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Recent Podcast
A Tour of CXO J101527.2+625911
A Tour of CXO J101527.2+625911
Giant black holes are generally stationary objects, sitting at the centers of most galaxies. However, using data from NASA’s Chandra X-ray Observatory and other telescopes, astronomers recently hunted down a supermassive black hole that may be on the move. (2017-05-11)


Cassiopeia A in 60 Seconds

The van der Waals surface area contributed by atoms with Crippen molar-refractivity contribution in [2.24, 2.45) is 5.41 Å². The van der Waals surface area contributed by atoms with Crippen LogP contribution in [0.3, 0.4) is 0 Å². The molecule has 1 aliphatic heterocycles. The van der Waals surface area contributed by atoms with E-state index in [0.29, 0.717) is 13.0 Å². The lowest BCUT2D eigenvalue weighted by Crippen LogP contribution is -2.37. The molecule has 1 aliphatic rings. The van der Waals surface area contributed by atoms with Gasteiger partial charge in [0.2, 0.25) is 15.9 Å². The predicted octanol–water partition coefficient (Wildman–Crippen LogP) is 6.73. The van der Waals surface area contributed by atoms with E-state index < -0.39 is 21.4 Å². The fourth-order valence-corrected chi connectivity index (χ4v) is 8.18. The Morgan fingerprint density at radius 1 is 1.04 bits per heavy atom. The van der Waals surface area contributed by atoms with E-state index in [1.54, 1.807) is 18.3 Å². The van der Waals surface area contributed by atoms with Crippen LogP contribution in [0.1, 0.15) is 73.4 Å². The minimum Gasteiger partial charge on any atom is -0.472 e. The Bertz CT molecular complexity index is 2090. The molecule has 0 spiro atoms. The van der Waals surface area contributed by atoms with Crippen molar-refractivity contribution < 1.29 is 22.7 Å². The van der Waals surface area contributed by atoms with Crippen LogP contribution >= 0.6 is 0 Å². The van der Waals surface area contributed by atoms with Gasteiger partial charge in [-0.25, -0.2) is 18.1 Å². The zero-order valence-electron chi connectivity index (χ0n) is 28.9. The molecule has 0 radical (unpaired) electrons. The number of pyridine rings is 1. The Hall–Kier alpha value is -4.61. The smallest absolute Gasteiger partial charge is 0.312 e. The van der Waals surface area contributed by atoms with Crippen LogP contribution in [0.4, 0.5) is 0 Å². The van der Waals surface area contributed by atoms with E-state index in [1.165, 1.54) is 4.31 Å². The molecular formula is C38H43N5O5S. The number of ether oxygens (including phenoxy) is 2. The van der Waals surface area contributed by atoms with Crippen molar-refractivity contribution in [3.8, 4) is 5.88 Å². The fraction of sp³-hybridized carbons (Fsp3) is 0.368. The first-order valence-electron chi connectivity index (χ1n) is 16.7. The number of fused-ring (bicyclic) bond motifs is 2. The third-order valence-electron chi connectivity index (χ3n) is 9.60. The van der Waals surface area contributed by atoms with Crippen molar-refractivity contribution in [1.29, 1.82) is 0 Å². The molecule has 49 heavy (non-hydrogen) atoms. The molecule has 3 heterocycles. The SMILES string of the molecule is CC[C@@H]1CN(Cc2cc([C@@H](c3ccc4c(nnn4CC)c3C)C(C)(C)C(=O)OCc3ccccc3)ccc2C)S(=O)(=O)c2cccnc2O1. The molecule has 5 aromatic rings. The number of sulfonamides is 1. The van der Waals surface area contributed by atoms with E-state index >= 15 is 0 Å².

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Narrator (April Hobart, CXC): Over three hundred years ago, a very large star ran out of fuel and collapsed. This event created an explosion, known as a supernova, which then produced an expanding field of debris. This debris field is what we now call the Cassiopeia A supernova remnant. Astronomers studying this supernova remnant have found something very interesting. They determined that some of the inner layers of the star before the supernova explosion are now found on the outer edges of the supernova remnant. In other words, it appears that the star has turned itself out, so to speak, at the end of its life. Supernovas and the remnants they create spread elements like carbon, oxygen, and iron into the next generation of stars and planets. Therefore, understanding exactly how these stars explode is very important for knowing how the Universe has gotten to where it is today.

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